Jack Miller - Therapist Receives Leadership Award
October 28, 2019
October 28, 2019
Imagine you are at an event surrounded by hundreds of community leaders. Suddenly you are up on stage, in front of a microphone, speaking to all of them, reading a speech you have personally written. You are 11 years old. Now imagine you have autism spectrum disorder (ASD).
This situation would be difficult for many adults, let alone a child who has overcome a number of hurdles, but this is not just a hypothetical nor a dream. Hopebridge kiddo, DeLeah, recently braved the 24th Annual Celebration of Leadership Awards to stand up and honor the therapist who helped her reach this achievement and more, Hopebridge Evansville Registered Behavior Technician (RBT) Jack Miller.
DeLeah personally nominated Jack and presented him with the Sara B. Davies Servant Leadership Award at the Leadership Everyone event (formally known as Leadership Evansville). Why she did this is best described through DeLeah’s own words:
“…Remember me everywhere and the words I said: that you make me laugh, I love our talks, and the love I’ve given you, the smile on my face and my graduation. I will love you from the bottom of my heart. I’m sorry for my behavior but you never gave up on me. You are truly my friend forever and ever! You are so great with children like me. You are very special and you teach me so much. I just want to say thank you! Thank you for helping me. From your friend, DeLeah.”
In addition to receiving the award from such a VIP in his life, the award was extra special because it was named after his grandmother, who was known as a visionary whose passion inspired others and connected the community. Jack was originally nominated for a health profession-specific award, so it was a happy surprise when he received the big award of the night.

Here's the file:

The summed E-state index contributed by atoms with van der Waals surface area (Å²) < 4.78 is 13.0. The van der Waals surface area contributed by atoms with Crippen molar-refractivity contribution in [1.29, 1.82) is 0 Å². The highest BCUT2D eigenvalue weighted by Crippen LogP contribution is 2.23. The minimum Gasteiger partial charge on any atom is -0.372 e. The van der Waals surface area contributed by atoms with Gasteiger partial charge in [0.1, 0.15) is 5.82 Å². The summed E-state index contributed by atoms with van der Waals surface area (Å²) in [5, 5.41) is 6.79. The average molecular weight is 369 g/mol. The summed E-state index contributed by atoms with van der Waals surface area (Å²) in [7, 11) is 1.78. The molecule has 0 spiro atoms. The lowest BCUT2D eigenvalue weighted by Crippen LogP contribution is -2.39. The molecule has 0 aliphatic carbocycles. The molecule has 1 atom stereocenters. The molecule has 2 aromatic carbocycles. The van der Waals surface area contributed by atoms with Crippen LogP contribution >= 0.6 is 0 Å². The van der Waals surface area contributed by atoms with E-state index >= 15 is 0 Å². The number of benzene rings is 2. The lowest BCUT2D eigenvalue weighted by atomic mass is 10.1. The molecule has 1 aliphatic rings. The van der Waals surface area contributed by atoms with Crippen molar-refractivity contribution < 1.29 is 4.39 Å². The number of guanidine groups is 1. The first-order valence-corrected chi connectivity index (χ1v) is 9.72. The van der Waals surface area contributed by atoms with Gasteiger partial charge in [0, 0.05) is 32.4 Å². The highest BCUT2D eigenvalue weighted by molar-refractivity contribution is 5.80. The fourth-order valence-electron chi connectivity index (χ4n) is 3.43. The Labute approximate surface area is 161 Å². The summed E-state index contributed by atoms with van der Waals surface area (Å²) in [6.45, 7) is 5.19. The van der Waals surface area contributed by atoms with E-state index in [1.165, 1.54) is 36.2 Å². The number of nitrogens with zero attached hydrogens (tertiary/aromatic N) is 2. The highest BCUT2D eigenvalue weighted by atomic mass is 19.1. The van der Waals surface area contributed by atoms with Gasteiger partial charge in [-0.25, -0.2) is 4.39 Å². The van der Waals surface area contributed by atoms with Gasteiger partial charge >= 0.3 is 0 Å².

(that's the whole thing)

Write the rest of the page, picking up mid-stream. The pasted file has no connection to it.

“Community involvement has always been important to my family, so just being nominated was really special, and to win the award in my grandmother’s name was on another level,” said Jack. “But DeLeah is the one who had the tough job that night; she was amazing. I just had to walk up there and pick up the award. I would’ve had a difficult time doing what she did, and she did it with ease.”
Jack served as DeLeah’s direct therapist for applied behavior analysis (ABA) for only a few weeks, but he built rapport and meaningful experiences with her through a social skills class he led for the Evansville center’s older children.
“DeLeah is one of those kids who drove the group sessions; interacting with everybody,” said Jack. “She is a really creative kid who shines while expressing herself through artwork and imaginative play.”
One memory that sticks out is DeLeah’s center “restaurant,” at which she would serve therapists and other patients. She ran all aspects of the restaurant as the chef, server and host, in addition to creating the menu and prices. It was a really big deal in the center. For her, because it was fun, but for her therapy team – Jack, Amy Meyer and Marissa Holler – it was exciting to watch her engage in really functional play and putting her skills into action.
“Through it, I was able to see how what we were doing at that moment was going to affect her future life. I can picture her at 18, working as a server and doing her thing!” said Jack. “Plus, it was especially fun because we all spoke in silly voices while working and dining at the restaurant.”
DeLeah is an incredibly special girl, but Jack’s devotion to his job spans even farther to all the children he has served over the years.